If you have spent time developing a product or a DIY project in the embedded systems industry, you know that a lot of time is spent debugging. It’s not uncommon for developers to spend as much as 50% or more debugging their application code! If you are a full-time developer, that’s almost a thousand hours a year! If you ask me, that sounds like hell. The good news is that there are a lot of strategies you can follow to help reduce your debug times. Honestly, early in my career, I spent 80% of my time debugging. Today, it’s closer to 10%. Let’s explore five strategies you can employ to minimize the amount of time you spend debugging.
Strategy #1 – Don’t put the bugs in your code from the start
If you don’t put bugs in your software, you won’t have to spend the time to remove them. Not putting bugs in your code is often mentioned by Jack Ganssle if you begin to talk about debugging techniques. Jack has a great point. The number one way to reduce debugging time is to start by not putting bugs into the code!
Keeping bugs out of code is, of course, challenging. You can’t keep them all out, but you can minimize how many get into the code. Minimizing bugs starts with having reasonable, traceable requirements. If developers know what they are building and how it should behave, it’s easier to create those features.
Knowing your requirements and keeping them locked can help, but that’s no guarantee. Developers need to have well-defined processes that are designed to prevent bugs. If a bug does occur, we want to catch them as soon as possible. If I just added a line of code and I detect that I broke the system, I know exactly which line of code to look at.
Perhaps this first strategy can be more clearly stated: “Develop the processes and discipline to avoid injecting bugs into code”.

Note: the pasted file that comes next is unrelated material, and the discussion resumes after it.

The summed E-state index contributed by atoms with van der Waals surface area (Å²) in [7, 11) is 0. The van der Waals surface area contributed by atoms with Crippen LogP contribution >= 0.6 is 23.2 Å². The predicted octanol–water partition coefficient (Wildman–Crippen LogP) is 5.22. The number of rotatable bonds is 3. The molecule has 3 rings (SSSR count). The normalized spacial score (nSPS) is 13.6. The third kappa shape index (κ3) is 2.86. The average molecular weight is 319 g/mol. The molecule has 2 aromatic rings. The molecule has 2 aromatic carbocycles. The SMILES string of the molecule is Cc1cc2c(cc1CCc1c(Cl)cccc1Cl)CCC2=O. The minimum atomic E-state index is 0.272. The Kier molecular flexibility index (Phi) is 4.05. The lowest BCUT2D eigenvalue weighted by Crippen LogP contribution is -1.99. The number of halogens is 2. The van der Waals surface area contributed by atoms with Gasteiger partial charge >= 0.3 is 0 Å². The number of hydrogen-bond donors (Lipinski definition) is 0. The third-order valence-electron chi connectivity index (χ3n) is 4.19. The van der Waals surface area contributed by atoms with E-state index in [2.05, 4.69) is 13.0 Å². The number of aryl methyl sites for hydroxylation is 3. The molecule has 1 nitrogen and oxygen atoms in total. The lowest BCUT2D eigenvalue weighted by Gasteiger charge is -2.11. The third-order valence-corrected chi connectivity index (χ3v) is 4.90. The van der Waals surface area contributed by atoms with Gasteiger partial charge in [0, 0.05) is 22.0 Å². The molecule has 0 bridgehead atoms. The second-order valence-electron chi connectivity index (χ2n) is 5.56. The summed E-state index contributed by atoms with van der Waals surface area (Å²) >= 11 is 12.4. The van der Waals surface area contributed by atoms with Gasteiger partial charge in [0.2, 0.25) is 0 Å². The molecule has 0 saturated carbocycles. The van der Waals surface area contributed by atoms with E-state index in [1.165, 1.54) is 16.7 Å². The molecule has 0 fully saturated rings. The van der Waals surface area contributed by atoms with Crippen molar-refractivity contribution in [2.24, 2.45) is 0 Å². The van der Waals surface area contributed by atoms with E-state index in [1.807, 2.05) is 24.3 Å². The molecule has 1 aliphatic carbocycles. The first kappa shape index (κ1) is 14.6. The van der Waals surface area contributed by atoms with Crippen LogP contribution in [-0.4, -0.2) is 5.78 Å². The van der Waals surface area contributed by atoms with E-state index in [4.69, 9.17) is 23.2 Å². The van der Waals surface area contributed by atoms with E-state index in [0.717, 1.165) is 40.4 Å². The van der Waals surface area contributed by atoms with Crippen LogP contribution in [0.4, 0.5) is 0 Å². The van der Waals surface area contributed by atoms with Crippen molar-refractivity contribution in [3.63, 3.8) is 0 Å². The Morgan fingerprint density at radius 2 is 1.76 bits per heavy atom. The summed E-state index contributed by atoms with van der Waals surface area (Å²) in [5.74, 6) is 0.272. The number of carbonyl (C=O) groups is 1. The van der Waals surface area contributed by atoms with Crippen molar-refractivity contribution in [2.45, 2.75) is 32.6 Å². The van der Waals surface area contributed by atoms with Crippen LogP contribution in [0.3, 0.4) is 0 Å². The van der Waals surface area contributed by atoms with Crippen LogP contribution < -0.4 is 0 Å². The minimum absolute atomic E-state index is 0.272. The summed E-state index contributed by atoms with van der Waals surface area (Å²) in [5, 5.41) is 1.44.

Strategy #2 – Use Test-Driven Development
Test-Driven Development is an exciting technique that came out of the Agile movement. The core idea is that before we write any production code, we write a test, make it fail, and then write the production code to make it pass. The process then repeats itself indefinitely.
Having a test that we prove fails and can detect a failure is a potent debugging tool. With every test created, we can rerun the old tests. If our new code broke something, the test would fail and directly point to what we broke. At that point, we know what code we just wrote that broke it and what we broke. It’s easy to see that we should be able to decrease the time spent debugging in these cases dramatically. In fact, debugging is reduced significantly.
Test-Driven Development can be applied to embedded systems. I’ve generally used it the most to test application code that I have decoupled from the low-level hardware. I can easily inject data, probe results, and verify that the code is working as expected through the decoupling. Test-Driven Development can also be used on-target for low-level driver and middleware development. I’ve found that this goes much slower due to the erase/program cycles. However, it can be a great way to build out and prove that drivers work under various conditions. The ultimate result is that we spend less time debugging.
Strategy #3 – Use an Emulator or Simulator
Emulators and simulators can be extraordinarily useful in reducing debug time. Debugging time is often increased due to the erase/program cycles involved in programming the embedded target. An emulator or simulator can be executed on a host environment, removing the need to program the embedded target. The result is that developers can quickly iterate, test, and debug their code.